Bringing Down Harvey Weinstein
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In their best-selling new book, “She Said,” the Times reporters Jodi Kantor and Megan Twohey recount how they broke the Harvey Weinstein story, work that earned them the Pulitzer Prize and helped solidify #MeToo as an ongoing national movement.
On this week’s podcast, the two discuss the difficulties faced in getting Weinstein’s alleged predation on the record, including the fact that some sources had previously spoken to other journalists for stories that never appeared.
“I think we ran into some skepticism with some of these phone calls and these door knocks, when there were people who had spoken to other journalists only to see those investigations fail,” Twohey says. “And what we’d say is, ‘Listen, we can’t tell you what’s happened in these other scenarios, all we can tell you is that we’re sort of showing up with the whole support of The New York Times behind our back, all the way up to the top of the institution.’”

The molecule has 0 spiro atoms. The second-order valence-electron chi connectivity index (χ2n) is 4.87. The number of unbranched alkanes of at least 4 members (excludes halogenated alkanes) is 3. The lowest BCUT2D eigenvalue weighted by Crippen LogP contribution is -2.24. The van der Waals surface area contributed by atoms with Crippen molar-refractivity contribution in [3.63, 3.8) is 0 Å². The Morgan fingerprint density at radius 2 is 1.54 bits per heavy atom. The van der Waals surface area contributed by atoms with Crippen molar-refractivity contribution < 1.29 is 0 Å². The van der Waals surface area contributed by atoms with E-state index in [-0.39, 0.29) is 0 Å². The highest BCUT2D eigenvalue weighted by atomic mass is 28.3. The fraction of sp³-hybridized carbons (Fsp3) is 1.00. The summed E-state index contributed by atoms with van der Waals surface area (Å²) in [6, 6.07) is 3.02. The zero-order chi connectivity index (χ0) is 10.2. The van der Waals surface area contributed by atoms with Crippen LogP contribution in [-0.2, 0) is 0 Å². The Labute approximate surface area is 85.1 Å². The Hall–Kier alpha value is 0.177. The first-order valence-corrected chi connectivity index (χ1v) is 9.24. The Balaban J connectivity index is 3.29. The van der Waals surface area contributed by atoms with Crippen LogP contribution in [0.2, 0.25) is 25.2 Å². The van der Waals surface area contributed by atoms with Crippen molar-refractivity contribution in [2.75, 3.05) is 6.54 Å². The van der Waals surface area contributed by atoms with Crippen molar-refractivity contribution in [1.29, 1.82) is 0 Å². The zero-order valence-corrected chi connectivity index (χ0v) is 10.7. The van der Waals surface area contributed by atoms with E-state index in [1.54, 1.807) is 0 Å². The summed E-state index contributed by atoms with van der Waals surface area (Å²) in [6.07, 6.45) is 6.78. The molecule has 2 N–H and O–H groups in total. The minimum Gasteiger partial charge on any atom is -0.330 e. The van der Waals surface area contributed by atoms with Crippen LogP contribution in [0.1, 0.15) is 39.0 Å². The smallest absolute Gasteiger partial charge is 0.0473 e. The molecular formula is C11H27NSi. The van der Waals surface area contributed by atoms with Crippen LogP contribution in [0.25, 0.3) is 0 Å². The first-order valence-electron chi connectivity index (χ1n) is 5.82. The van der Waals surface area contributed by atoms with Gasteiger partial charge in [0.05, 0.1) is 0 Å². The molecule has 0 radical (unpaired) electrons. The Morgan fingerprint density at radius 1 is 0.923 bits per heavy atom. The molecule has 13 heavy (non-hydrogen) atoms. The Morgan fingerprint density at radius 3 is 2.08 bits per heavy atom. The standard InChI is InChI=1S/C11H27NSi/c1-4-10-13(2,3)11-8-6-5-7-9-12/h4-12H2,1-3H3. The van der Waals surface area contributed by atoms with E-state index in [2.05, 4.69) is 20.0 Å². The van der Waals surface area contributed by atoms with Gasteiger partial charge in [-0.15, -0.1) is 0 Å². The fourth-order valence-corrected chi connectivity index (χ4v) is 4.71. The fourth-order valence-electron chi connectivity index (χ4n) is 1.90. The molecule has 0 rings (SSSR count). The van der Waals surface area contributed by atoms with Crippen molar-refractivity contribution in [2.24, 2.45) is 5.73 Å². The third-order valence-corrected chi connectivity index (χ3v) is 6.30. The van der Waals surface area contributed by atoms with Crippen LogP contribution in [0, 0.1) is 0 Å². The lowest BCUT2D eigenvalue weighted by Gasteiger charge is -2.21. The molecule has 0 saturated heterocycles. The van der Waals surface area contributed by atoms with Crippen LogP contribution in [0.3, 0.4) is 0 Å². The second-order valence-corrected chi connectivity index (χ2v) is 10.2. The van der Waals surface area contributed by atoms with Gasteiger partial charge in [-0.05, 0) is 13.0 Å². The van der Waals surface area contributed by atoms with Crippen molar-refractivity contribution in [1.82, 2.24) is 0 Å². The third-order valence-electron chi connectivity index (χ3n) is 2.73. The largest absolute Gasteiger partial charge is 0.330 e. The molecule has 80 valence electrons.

Kantor says that she and Twohey are still investigating sexual harassment in the workplace. “Our attitude is that you can’t solve a problem you can’t see,” Kantor says. “Megan and I can’t adjudicate all of the controversies around #MeToo, but what we can continue to do is bring information to light in a responsible way and uncover this secret history that so many of us are still trying to understand.”
Ian Urbina visits the podcast this week to discuss his new book, “The Outlaw Ocean: Journeys Across the Last Untamed Frontier.” The book began as an investigative series for The Times about how the unregulated seas had allowed for corruption, violence and lawlessness. “To the extent that there had been reporting before, it had largely been done on land, interviewing people as they came back,” Urbina says. “I really, really wanted all or most of the reporting to happen at sea, on the vessels. And I think it was worth it. It took forever, and it was sometimes unpleasant.”
Also on this week’s episode, Alexandra Alter has news from the publishing world; and Gregory Cowles, Tina Jordan and John Williams talk about what people are reading. Pamela Paul is the host.
Here are the books discussed in this week’s “What We’re Reading”:
“Blood, Bone and Marrow: A Biography of Harry Crews” by Ted Geltner
“Awopbopaloobop Alopbamboom” by Nik Cohn
“The Porpoise” by Mark Haddon
“The Corner That Held Them” by Sylvia Townsend Warner
“Trick Mirror” by Jia Tolentino
We would love to hear your thoughts about this episode, and about the Book Review’s podcast in general. You can send them to [email protected].
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